All of this leads people to get the idea that it's like a Burger King operation and you can just pick two of these, and four of those.....never really grasping what you are aiming to achieve.  

Bank Walmart?

I made a prediction about ten years ago....that Walmart would eventually get into banking.  Well....the financial news folks say that it's about to occur.

The intention is to provide a simple bank, with no fees on accounts, and no fees for bad checks or overdraft.  Personally, I think the no fee idea for bad checks will last six months before they realize it's costing them too much.  But the rest of this....particularly now when most banks will charge you for various minor actions.....makes sense.

In DC while I briefly lived there....most banks would allow you three checks a month to be written without cost, and then flip some fee into extra checks.  Same deal for ATM visits....I noticed one bank to allowed only one visit per month free, and then they flipped on a $2 per ATM visit after that one free visit.

Bank and the way we use them have rapidly changed.  I can remember in 1977....there simply weren't ATM machines in the local area of Bama where I grew up.  I noticed a year later, while at Rhein Main Air Base in Germany.....we'd gotten our first ATM on base....requiring a special card, and they wanted you to pay around $20 to get the card.  Five years later....most all banks had an ATM machine, and the card was free.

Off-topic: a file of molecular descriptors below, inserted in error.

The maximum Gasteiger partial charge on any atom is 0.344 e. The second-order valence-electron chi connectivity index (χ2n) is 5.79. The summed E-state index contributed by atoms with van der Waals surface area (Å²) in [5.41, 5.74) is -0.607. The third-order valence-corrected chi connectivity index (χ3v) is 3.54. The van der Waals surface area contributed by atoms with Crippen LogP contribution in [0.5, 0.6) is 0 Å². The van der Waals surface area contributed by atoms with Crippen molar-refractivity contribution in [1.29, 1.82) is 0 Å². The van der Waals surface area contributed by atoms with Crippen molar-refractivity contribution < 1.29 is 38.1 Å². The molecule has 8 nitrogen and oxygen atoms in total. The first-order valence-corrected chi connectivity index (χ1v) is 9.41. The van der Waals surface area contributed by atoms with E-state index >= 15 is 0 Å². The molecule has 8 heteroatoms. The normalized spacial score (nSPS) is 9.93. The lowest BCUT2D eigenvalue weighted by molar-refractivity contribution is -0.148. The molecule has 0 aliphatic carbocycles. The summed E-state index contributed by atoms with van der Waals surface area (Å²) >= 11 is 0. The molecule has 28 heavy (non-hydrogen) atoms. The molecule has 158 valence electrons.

Visiting banks?  I have to the past two years....I've probably only stepped inside a credit union or bank maybe four times.  I mail my checks for deposit now.  I check on my credit card bills online.  My pension check goes straight to the bank.

From the peak in 1978.....I probably went to the local base bank six times a month.....I'm almost down to once or twice a year.  I think it's possible to avoid the bank entirely, and go your entire life after day one of getting your account.

Walmart's game here?  They want to be the one and only bank that you ever do business with.  You start your account there.....your son or daughter comes in at age seven and gets an account that they stay with sixty years.....and their son or daughter repeats the same experience.

The fears of the competition?  I suspect some folks are uneasy in smaller towns with six banks and a Walmart in operation.  If just five percent of the regulars to the Walmart (those three-times-a-week folks) join up with of the banks in town will have to shut down due to limited business.  If you got half the folks into'd be lucky to have two banks open in town.

What Walmart hasn't that it'll handle loans for cars or houses.  My guess is that by 2016....some car loan deal will be worked out.  And maybe ten years from now.....even a home loan deal might be possible.  To make these happen....I'd expect Walmart to step out and buy several companies with business in existence....rebrand them as Walmart-players, and just herd everyone into the Walmart operation.

Yep....someday down the line (probably 2025) will look around your neighborhood of sixty-odd folks, and note that three-quarters of them are Walmart bank participants.  And over in the nearby town where a dozen empty bank building sit......folks will pass and note how they went out of business.